Durango’s dish par excellence is the famous Durango caldillo or stew, which is made with fresh or dried beef and red chili. Durango’s cooking includes an interesting range of dishes, often based on red meat, which is hardly surprising given Durango’s cattle farming tradition.
Among the dishes to savor in the capital are the leg of pork or loin cooked in the sap of the maguey cactus in both its forms: pulque – which is fermented and aguamiel – which is unfermented, mole de Analco which is an original form of the famous Mexican sauce featuring chili and chocolate, pipian, which is a red sauce made with various spices, chonas, menudo Duranguense – local Durango soup made from beef stomach, herbs and spices and gorditas de huevo perdido – corn dough stuffed with egg, tomato and chili.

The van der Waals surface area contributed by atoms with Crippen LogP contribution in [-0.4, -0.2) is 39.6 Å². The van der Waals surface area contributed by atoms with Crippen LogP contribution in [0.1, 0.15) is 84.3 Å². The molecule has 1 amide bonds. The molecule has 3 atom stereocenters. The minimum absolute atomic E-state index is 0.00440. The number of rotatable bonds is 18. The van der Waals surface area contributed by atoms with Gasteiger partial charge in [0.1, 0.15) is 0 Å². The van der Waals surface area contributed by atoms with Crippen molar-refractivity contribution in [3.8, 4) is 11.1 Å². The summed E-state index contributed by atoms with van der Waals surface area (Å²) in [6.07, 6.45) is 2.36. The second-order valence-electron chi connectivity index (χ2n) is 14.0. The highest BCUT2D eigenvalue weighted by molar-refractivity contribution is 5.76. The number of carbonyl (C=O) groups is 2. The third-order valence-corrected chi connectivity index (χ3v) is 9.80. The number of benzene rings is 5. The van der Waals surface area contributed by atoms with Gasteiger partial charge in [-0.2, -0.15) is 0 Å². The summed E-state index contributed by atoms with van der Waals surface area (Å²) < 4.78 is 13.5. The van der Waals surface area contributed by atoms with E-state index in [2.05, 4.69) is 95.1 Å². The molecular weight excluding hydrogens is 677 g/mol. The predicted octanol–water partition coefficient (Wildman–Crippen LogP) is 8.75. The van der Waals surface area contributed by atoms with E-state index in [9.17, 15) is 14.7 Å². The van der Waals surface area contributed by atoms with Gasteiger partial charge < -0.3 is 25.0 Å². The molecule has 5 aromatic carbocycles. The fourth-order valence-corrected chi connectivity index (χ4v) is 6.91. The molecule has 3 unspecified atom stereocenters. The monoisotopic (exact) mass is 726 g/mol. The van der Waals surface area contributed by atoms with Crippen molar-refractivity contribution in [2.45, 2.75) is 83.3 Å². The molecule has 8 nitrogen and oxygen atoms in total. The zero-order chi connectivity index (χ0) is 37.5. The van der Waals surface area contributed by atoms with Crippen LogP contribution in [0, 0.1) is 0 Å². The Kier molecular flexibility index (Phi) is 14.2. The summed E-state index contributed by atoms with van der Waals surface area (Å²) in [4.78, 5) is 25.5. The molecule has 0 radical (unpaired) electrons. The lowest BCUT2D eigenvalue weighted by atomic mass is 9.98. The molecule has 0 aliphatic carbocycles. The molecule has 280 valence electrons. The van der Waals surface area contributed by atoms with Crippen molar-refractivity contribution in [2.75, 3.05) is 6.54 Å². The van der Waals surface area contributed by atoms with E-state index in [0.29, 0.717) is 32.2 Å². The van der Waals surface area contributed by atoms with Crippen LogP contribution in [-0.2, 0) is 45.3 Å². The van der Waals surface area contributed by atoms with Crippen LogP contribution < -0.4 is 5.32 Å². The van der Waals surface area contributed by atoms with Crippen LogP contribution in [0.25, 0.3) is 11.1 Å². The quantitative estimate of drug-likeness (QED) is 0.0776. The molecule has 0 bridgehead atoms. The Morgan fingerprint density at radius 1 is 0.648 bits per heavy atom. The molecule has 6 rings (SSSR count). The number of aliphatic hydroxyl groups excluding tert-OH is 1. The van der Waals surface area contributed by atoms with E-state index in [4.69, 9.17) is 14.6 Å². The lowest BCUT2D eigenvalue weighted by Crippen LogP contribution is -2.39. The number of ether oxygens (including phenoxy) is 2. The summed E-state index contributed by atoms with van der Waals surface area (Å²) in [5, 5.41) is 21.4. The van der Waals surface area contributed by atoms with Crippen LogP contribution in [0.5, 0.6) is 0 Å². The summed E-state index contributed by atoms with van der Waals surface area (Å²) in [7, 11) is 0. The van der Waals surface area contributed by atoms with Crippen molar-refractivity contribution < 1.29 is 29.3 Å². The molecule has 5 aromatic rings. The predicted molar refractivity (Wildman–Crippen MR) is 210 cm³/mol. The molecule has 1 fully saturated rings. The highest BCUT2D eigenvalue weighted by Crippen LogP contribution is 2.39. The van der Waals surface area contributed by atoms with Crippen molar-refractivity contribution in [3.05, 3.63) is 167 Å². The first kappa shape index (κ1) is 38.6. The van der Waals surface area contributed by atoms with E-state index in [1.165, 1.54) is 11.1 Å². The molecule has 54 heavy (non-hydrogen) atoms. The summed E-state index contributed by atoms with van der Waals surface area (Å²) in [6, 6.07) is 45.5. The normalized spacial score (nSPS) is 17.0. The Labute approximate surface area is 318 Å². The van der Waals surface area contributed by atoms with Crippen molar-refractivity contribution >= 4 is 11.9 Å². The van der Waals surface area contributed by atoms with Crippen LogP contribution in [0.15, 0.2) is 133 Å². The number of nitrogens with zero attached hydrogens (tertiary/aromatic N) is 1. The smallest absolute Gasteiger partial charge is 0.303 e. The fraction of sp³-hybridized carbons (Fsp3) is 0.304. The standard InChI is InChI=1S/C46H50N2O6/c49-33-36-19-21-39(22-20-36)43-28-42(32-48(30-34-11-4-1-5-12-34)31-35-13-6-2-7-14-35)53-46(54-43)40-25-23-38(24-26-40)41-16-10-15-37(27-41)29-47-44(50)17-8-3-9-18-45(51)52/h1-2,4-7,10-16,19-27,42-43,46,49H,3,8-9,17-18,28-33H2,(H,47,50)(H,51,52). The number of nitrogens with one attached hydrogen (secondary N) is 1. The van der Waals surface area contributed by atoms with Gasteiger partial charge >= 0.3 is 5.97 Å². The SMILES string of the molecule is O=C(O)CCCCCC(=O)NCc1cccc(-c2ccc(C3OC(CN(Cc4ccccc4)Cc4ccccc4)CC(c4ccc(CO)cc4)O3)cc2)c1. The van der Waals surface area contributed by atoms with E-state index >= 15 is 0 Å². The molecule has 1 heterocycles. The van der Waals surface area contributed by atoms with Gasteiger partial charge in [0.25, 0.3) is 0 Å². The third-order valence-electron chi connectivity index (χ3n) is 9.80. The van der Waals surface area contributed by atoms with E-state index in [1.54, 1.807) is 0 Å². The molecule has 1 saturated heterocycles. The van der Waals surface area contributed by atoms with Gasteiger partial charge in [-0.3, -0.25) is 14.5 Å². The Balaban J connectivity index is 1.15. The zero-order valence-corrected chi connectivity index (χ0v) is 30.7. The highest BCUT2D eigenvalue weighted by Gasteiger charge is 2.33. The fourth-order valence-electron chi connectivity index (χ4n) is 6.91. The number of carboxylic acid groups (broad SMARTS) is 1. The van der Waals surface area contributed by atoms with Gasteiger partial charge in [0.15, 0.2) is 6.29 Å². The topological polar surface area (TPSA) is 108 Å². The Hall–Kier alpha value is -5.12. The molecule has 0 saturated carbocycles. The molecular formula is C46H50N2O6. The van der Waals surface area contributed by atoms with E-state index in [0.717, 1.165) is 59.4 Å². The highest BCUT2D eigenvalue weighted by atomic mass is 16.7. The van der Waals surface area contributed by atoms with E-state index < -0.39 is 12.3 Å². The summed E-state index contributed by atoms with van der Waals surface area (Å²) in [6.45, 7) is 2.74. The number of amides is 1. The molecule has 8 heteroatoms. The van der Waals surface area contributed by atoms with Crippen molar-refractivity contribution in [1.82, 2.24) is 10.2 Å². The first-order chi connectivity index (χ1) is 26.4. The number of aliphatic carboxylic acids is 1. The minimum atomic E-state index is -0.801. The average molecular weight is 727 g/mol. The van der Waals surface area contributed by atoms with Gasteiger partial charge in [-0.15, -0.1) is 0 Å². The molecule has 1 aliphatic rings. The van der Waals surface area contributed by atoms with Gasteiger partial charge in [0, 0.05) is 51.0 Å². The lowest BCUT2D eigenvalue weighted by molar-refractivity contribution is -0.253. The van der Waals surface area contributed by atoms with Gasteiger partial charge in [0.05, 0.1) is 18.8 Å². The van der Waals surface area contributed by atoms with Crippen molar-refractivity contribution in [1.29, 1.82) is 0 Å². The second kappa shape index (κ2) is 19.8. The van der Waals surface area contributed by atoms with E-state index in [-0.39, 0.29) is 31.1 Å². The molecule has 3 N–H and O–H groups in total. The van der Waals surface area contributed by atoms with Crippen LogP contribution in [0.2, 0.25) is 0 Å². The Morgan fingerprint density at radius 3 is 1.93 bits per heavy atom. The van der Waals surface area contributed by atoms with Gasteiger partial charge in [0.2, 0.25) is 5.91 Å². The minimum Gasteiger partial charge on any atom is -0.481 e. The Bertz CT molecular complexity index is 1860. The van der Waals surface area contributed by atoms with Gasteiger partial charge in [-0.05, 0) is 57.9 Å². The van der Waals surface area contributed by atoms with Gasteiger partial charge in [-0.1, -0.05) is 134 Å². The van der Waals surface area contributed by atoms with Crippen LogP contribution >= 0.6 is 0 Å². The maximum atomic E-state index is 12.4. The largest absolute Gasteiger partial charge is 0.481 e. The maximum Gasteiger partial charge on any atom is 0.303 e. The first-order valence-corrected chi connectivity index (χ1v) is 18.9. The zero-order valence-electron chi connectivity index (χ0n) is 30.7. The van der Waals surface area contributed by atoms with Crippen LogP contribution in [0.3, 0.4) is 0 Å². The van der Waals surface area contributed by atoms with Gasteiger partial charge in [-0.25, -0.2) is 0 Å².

Cheese is also part of the Durango diet. This comes from the state’s major Mennonite settlements which produce high quality cheeses, including chihuahua and manchego cheeses.
Then come the desserts of Durango and the regional variants of cajeta, or goat’s milk caramel. Although the latter are very similar to cajeta products sold elsewhere, the goats of Durango are that much better fed, which gives a richer flavor to all the local cajeta confections.
Finally, the agave liquor mezcal is expertly prepared in the Nombre de Dios municipality. If you are a discerning traveler who looks out for such things as Denomination of Origin marks, you will prefer to try this local Durango mezcal.